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a man slumped on his desk, from 'The Sleep of Reason Produces



finding good books by staring at selected authors in public settings

Went out to SF in SF, where science fiction writers read their works out loud to earth humans. Traditionally, I’m the sort of science fiction reader who gets bought those huge “The Entire Fucking Year in Science Fiction” anthologies by a relative at Christmas, reads them all the way through, and then never buys anything else for another year. These days, I’m spending a lot of time very very close to science fiction fans (it’s a thing we new fans like to do: stand uncomfortably close to you), which means I get to hear about the good stuff without having to wait for Christmas and/or having no-one to talk to about it. Istill have not got to the point where I can remember anyone’s names, let alone annoyingly recite their own plot points back to them at cons, so real aficionados have to introduce all authors to me as “you remember, Danny, that guy who wrote that X you said you really liked”

The speaking writers this month were Nick Mamatas, who is that guy who writes the Cthulhu mythos story in the style of Jack Kerouac, and David Levine who is that guy who wrote that Tk’tk’tk story. They were interviewed by Terry Bisson, who I only found out afterwards is totally that guy who wrote They’re Made Out of Meat.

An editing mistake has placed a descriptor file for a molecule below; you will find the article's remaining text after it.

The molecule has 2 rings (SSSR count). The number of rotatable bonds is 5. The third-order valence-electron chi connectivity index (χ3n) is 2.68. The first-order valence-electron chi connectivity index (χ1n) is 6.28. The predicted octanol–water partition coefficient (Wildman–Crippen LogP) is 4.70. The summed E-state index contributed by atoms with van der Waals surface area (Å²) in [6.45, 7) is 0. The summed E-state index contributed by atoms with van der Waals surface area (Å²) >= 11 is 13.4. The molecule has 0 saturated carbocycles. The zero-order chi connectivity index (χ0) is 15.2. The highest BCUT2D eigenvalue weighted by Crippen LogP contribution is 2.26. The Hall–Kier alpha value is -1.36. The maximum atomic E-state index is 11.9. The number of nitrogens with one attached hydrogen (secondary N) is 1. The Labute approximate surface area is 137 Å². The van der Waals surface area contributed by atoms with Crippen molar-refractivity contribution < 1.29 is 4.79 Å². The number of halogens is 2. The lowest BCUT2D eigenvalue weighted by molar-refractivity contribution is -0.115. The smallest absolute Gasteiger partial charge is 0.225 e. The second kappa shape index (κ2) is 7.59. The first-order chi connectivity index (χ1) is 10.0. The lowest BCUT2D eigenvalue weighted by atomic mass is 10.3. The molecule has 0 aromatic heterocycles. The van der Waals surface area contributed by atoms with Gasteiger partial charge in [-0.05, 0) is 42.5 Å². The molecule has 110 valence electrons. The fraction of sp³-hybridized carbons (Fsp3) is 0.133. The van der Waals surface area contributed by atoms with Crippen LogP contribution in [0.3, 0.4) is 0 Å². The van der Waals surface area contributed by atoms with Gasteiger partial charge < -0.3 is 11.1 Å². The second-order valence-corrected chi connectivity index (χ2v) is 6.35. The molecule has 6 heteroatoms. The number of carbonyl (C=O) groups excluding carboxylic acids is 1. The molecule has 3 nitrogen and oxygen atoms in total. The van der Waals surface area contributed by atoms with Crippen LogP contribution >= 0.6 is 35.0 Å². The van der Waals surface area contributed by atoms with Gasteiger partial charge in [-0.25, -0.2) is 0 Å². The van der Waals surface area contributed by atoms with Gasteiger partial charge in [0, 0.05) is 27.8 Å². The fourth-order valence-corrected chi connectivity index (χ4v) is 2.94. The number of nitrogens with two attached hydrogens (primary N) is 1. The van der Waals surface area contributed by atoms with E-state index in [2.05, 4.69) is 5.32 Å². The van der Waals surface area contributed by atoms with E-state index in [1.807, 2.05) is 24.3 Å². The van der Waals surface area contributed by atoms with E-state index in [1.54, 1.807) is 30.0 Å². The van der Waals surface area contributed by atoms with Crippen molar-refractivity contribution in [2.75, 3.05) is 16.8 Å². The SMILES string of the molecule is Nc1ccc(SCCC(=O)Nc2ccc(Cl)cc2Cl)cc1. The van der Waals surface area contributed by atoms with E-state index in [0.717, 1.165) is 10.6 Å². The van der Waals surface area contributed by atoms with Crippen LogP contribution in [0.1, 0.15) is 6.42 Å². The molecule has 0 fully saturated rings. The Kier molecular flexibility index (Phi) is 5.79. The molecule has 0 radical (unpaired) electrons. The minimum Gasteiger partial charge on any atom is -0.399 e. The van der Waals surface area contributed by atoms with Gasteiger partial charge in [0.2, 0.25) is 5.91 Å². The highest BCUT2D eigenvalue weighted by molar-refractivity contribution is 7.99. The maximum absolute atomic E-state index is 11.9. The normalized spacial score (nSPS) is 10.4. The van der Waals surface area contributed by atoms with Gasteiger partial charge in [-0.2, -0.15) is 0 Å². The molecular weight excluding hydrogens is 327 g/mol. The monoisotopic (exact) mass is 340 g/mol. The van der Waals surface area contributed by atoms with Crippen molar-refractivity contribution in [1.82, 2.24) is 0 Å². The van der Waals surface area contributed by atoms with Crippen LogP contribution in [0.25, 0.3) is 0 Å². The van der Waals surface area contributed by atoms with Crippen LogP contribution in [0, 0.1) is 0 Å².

The stories they read were great: during his tale, Mamatas shifted slowly in my mind into the very slightly new category of that guy who wrote the Cthulhu mythos story in the style of Raymond Carver. And after Levine‘s reading, I have him mentally categorised now as “The Ted Chiang of Toontown”. If I’d heard either of those descriptions independent of my own head, I’d want to go read them, and so should you.

4 Responses to “finding good books by staring at selected authors in public settings”

  1. Liz Says:

    Terry Bisson is also that guy who wrote the really fabulous alternate history I told you all about! Fire on the Mountain, where the Civil War never happened and instead there was a successful slave rebellion and the good bits of the U.S. and Nova Africa are all Mars-going Socialists. Also, they’re made of meat.

  2. David D. Levine Says:

    “The Ted Chiang of Toontown”

    I am totally putting that on my tombstone.

    Thanks for coming!

  3. David McBride Says:

    As I seem to be doing everywhere now, I can enthusiastically recommend the works of Charles Stross. See: homepage, “The Concrete Jungle”.

  4. del Says:

    [here from David Levine’s live journal]

    You’ll know when you’re really talking inside baseball, when you can not only remember the author of that book you liked, but which company published it, and who the editor was


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